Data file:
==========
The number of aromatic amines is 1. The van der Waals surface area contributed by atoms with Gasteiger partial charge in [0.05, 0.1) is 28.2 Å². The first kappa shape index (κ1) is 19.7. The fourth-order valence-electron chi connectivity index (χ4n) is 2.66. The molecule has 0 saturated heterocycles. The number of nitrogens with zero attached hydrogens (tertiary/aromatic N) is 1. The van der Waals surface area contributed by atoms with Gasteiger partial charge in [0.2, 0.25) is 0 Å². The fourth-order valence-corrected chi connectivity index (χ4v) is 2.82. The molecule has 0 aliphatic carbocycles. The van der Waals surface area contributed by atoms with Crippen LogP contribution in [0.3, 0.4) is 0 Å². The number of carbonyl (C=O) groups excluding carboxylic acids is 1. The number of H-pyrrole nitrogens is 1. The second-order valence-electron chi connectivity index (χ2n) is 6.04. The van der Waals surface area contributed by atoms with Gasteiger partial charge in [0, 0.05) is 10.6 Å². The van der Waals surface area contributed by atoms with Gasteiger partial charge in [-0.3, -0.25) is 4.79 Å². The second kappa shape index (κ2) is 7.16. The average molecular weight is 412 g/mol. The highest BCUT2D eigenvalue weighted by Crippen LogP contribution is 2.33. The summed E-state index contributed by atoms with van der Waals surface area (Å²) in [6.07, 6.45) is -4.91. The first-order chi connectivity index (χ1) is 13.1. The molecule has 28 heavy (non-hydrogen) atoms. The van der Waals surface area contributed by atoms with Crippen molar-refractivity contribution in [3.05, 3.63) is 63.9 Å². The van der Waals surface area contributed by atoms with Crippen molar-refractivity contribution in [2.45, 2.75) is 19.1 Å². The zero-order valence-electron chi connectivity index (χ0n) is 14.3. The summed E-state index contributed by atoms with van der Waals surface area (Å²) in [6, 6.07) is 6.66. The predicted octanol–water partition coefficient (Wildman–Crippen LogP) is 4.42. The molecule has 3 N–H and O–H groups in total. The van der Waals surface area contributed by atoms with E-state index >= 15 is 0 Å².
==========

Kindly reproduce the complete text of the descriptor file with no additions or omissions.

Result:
The number of aromatic amines is 1. The van der Waals surface area contributed by atoms with Gasteiger partial charge in [0.05, 0.1) is 28.2 Å². The first kappa shape index (κ1) is 19.7. The fourth-order valence-electron chi connectivity index (χ4n) is 2.66. The molecule has 0 saturated heterocycles. The number of nitrogens with zero attached hydrogens (tertiary/aromatic N) is 1. The van der Waals surface area contributed by atoms with Gasteiger partial charge in [0.2, 0.25) is 0 Å². The fourth-order valence-corrected chi connectivity index (χ4v) is 2.82. The molecule has 0 aliphatic carbocycles. The van der Waals surface area contributed by atoms with Crippen LogP contribution in [0.3, 0.4) is 0 Å². The number of carbonyl (C=O) groups excluding carboxylic acids is 1. The number of H-pyrrole nitrogens is 1. The second-order valence-electron chi connectivity index (χ2n) is 6.04. The van der Waals surface area contributed by atoms with Gasteiger partial charge in [0, 0.05) is 10.6 Å². The van der Waals surface area contributed by atoms with Gasteiger partial charge in [-0.3, -0.25) is 4.79 Å². The second kappa shape index (κ2) is 7.16. The average molecular weight is 412 g/mol. The highest BCUT2D eigenvalue weighted by Crippen LogP contribution is 2.33. The summed E-state index contributed by atoms with van der Waals surface area (Å²) in [6.07, 6.45) is -4.91. The first-order chi connectivity index (χ1) is 13.1. The molecule has 28 heavy (non-hydrogen) atoms. The van der Waals surface area contributed by atoms with Crippen molar-refractivity contribution in [3.05, 3.63) is 63.9 Å². The van der Waals surface area contributed by atoms with Crippen molar-refractivity contribution in [2.45, 2.75) is 19.1 Å². The zero-order valence-electron chi connectivity index (χ0n) is 14.3. The summed E-state index contributed by atoms with van der Waals surface area (Å²) in [6, 6.07) is 6.66. The predicted octanol–water partition coefficient (Wildman–Crippen LogP) is 4.42. The molecule has 3 N–H and O–H groups in total. The van der Waals surface area contributed by atoms with E-state index >= 15 is 0 Å².